Case in point #1, a reserve soldier I know recently said on social media in response to someone commenting about concealed carry laws: “I don’t carry a gun because I want to shoot people. That’s crazy. I carry a gun so I have the option of protecting myself, my family or the weak and innocent from the forces of evil.” Admittedly, I’m not sure how much “evil” lives in his small rural Midwestern town.

Case in point #2, a police officer I know who has a hard time walking away from his job. When he is off duty he still reads emails and listens to his radio and then laments that he wasn’t there “on that bust” or “on that call.” As opposed to lamenting that it had to happen in the first place and spending his free time trying to keep it from happening.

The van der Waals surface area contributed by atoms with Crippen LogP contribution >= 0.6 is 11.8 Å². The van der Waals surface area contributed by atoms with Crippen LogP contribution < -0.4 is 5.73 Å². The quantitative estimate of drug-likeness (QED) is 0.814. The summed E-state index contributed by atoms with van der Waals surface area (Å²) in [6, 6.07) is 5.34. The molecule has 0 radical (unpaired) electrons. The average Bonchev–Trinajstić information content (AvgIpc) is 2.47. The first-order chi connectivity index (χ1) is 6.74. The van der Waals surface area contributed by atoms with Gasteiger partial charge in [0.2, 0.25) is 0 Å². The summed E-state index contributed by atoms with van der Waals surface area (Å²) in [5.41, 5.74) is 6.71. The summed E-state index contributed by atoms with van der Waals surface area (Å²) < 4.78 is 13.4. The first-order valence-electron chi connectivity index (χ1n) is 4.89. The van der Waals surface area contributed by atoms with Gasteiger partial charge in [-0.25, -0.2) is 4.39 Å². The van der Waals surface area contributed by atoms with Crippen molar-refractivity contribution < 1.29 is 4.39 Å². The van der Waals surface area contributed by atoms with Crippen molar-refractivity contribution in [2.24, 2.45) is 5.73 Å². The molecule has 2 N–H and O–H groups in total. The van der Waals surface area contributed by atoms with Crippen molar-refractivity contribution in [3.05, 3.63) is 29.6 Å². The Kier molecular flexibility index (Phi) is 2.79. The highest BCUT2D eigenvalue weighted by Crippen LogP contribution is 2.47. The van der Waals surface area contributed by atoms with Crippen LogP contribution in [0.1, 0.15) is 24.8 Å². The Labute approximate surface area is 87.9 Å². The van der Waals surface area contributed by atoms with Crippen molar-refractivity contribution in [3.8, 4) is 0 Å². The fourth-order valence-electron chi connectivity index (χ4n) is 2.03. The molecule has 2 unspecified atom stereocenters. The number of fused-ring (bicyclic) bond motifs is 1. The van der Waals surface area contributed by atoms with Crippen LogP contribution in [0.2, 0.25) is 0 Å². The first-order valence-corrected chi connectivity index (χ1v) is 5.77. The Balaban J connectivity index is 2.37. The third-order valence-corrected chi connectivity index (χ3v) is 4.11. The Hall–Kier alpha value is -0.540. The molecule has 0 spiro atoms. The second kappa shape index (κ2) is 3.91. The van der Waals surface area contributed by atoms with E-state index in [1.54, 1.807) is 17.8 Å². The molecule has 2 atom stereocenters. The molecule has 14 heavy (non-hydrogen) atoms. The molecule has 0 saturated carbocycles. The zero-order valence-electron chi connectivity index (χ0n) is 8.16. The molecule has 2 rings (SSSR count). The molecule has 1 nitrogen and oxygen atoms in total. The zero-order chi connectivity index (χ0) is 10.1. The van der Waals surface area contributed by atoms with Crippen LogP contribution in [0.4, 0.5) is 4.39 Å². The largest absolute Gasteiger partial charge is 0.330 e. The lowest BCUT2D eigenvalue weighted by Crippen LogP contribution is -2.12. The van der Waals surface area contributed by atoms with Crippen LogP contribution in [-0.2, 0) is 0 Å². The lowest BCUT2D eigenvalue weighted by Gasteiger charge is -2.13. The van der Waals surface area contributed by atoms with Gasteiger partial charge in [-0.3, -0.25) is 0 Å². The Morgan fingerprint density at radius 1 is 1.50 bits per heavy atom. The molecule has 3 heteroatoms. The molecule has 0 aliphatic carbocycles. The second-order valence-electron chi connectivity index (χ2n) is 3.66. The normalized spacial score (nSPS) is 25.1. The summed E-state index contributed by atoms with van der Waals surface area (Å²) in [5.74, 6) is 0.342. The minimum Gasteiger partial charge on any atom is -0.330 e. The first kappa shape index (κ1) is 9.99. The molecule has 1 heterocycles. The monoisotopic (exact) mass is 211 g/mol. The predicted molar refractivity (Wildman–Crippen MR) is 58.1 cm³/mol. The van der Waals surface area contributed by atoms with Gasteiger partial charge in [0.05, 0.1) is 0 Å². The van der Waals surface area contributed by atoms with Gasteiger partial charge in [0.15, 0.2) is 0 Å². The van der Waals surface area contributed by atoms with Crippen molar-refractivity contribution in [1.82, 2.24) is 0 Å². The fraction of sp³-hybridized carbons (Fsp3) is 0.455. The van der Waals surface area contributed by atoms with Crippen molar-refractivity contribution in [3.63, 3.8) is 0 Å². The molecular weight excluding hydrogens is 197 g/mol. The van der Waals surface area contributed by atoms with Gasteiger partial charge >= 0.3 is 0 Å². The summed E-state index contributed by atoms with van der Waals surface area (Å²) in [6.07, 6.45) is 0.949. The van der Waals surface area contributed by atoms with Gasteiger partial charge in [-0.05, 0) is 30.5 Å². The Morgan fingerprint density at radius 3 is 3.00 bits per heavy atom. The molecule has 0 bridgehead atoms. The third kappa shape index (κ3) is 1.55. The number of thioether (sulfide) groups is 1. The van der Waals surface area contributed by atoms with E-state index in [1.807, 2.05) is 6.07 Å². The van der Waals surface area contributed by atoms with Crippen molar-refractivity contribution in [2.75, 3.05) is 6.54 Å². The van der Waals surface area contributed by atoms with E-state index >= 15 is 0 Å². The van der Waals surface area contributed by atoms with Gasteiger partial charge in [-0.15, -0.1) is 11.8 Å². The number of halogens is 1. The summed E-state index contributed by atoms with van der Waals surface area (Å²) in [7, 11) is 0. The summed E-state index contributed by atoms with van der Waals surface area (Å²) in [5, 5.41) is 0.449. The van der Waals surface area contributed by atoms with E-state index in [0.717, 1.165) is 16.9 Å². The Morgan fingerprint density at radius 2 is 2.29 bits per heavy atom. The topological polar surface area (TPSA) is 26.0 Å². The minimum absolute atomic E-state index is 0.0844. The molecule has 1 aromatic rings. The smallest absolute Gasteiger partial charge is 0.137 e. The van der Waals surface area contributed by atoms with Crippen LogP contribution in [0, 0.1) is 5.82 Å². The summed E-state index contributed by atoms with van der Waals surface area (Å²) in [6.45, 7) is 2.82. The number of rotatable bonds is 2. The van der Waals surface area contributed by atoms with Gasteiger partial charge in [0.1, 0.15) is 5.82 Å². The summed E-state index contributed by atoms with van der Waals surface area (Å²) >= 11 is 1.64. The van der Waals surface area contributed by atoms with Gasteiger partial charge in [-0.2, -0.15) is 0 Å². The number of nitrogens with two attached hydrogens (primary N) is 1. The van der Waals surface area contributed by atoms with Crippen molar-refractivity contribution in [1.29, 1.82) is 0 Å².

But the folks with this pro-hero mentality aren’t all or even most of the people I’ve encountered. The problem is, we let them dominate the conversation. We in the military and first responder community let those folks get away with spouting off those things. And then we begin to think that we are the minority. And then we start to think that those of us who are perfectly happy only having to use our skills as a last resort are the few and far between. We aren’t. We are the silent majority.